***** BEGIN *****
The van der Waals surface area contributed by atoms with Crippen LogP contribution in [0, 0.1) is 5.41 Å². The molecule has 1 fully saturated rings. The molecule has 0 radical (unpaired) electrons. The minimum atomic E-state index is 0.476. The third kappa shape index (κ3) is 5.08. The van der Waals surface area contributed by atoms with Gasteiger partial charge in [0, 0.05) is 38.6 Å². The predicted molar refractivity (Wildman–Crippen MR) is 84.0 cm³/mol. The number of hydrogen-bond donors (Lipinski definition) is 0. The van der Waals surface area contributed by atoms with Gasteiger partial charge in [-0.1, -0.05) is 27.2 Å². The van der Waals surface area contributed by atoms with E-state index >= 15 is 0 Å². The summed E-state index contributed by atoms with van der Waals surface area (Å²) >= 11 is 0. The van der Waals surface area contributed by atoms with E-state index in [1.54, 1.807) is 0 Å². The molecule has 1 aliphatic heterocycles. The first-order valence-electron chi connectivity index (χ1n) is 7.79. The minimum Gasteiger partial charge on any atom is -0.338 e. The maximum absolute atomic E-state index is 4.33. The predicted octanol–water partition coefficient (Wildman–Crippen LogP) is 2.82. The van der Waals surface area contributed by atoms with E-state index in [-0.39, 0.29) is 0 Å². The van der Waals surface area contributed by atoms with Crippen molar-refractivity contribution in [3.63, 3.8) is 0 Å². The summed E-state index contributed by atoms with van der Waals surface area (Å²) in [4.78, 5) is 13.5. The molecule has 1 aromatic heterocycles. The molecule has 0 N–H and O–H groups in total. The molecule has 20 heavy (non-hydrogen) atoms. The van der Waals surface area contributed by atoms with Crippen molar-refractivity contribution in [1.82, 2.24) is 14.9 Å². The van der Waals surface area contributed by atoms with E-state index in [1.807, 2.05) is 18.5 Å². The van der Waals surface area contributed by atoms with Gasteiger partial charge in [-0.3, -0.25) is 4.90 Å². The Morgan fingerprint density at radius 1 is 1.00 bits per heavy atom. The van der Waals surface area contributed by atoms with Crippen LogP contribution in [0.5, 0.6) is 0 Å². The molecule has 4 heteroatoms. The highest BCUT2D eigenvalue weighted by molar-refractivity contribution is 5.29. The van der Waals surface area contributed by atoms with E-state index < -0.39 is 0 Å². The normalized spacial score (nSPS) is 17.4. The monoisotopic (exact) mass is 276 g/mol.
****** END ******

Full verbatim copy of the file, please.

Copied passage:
The van der Waals surface area contributed by atoms with Crippen LogP contribution in [0, 0.1) is 5.41 Å². The molecule has 1 fully saturated rings. The molecule has 0 radical (unpaired) electrons. The minimum atomic E-state index is 0.476. The third kappa shape index (κ3) is 5.08. The van der Waals surface area contributed by atoms with Gasteiger partial charge in [0, 0.05) is 38.6 Å². The predicted molar refractivity (Wildman–Crippen MR) is 84.0 cm³/mol. The number of hydrogen-bond donors (Lipinski definition) is 0. The van der Waals surface area contributed by atoms with Gasteiger partial charge in [-0.1, -0.05) is 27.2 Å². The van der Waals surface area contributed by atoms with E-state index >= 15 is 0 Å². The summed E-state index contributed by atoms with van der Waals surface area (Å²) >= 11 is 0. The van der Waals surface area contributed by atoms with E-state index in [1.54, 1.807) is 0 Å². The molecule has 1 aliphatic heterocycles. The first-order valence-electron chi connectivity index (χ1n) is 7.79. The minimum Gasteiger partial charge on any atom is -0.338 e. The maximum absolute atomic E-state index is 4.33. The predicted octanol–water partition coefficient (Wildman–Crippen LogP) is 2.82. The van der Waals surface area contributed by atoms with E-state index in [-0.39, 0.29) is 0 Å². The van der Waals surface area contributed by atoms with Crippen molar-refractivity contribution in [3.63, 3.8) is 0 Å². The summed E-state index contributed by atoms with van der Waals surface area (Å²) in [4.78, 5) is 13.5. The molecule has 1 aromatic heterocycles. The molecule has 0 N–H and O–H groups in total. The molecule has 20 heavy (non-hydrogen) atoms. The van der Waals surface area contributed by atoms with Crippen molar-refractivity contribution in [1.82, 2.24) is 14.9 Å². The van der Waals surface area contributed by atoms with E-state index in [1.807, 2.05) is 18.5 Å². The van der Waals surface area contributed by atoms with Gasteiger partial charge in [-0.3, -0.25) is 4.90 Å². The Morgan fingerprint density at radius 1 is 1.00 bits per heavy atom. The van der Waals surface area contributed by atoms with Crippen LogP contribution in [0.5, 0.6) is 0 Å². The molecule has 4 heteroatoms. The highest BCUT2D eigenvalue weighted by molar-refractivity contribution is 5.29. The van der Waals surface area contributed by atoms with E-state index < -0.39 is 0 Å². The normalized spacial score (nSPS) is 17.4. The monoisotopic (exact) mass is 276 g/mol.